Olympic-size disappointment leads to new discoveries for Chadwick
Michael Chadwick sat on a bench and held his Bible in an Omaha hotel garden. He flipped through the pages of the book of Corinthians, searching for something to help him understand what had just happened.
After two hours, the 21-year-old rising senior reached for his iPhone. He typed a brief message to Missouri assistant coach Andrew Grevers, who joined him on the bench 10 minutes later.
Four hours before, Chadwick had competed in the 100-meter freestyle at the 2016 Olympic Trials. As he dove into the pool, his left arm buckled underwater. It fell to his side, halting his momentum and putting him behind from the start of the race.
“That cost him well over a second,” Grevers said.
Chadwick finished preliminaries in 18th place, with a time of 49.61 seconds — two spots and .06 seconds short of making semifinals. The top six finishers in the event made the U.S. 400-meter freestyle relay team.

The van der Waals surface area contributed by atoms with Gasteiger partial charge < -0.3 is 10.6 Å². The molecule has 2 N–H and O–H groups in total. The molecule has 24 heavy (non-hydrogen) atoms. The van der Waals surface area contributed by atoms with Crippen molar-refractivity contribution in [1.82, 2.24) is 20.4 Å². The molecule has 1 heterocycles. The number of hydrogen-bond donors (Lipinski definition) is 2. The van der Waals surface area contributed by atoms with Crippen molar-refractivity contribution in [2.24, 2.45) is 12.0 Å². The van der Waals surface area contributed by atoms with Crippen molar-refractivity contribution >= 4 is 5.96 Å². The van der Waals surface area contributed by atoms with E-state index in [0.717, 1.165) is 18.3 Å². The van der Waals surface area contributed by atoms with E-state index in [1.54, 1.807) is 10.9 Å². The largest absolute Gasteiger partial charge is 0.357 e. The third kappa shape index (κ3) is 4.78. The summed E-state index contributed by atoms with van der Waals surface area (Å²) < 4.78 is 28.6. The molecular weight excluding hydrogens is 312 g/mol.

Though heartbreaking at the time, Chadwick’s Olympic Trials were a formative experience. He is now training for a chance to compete at World Championships this summer and feels more in touch with both his faith and swimming.
In the months leading to the trials, Chadwick had nightmares of false starting. He feared his race would end before it began and that he’d never have a real chance of making the Olympics. He never envisioned making a mistake after the race had started, a fluke destroying his dreams.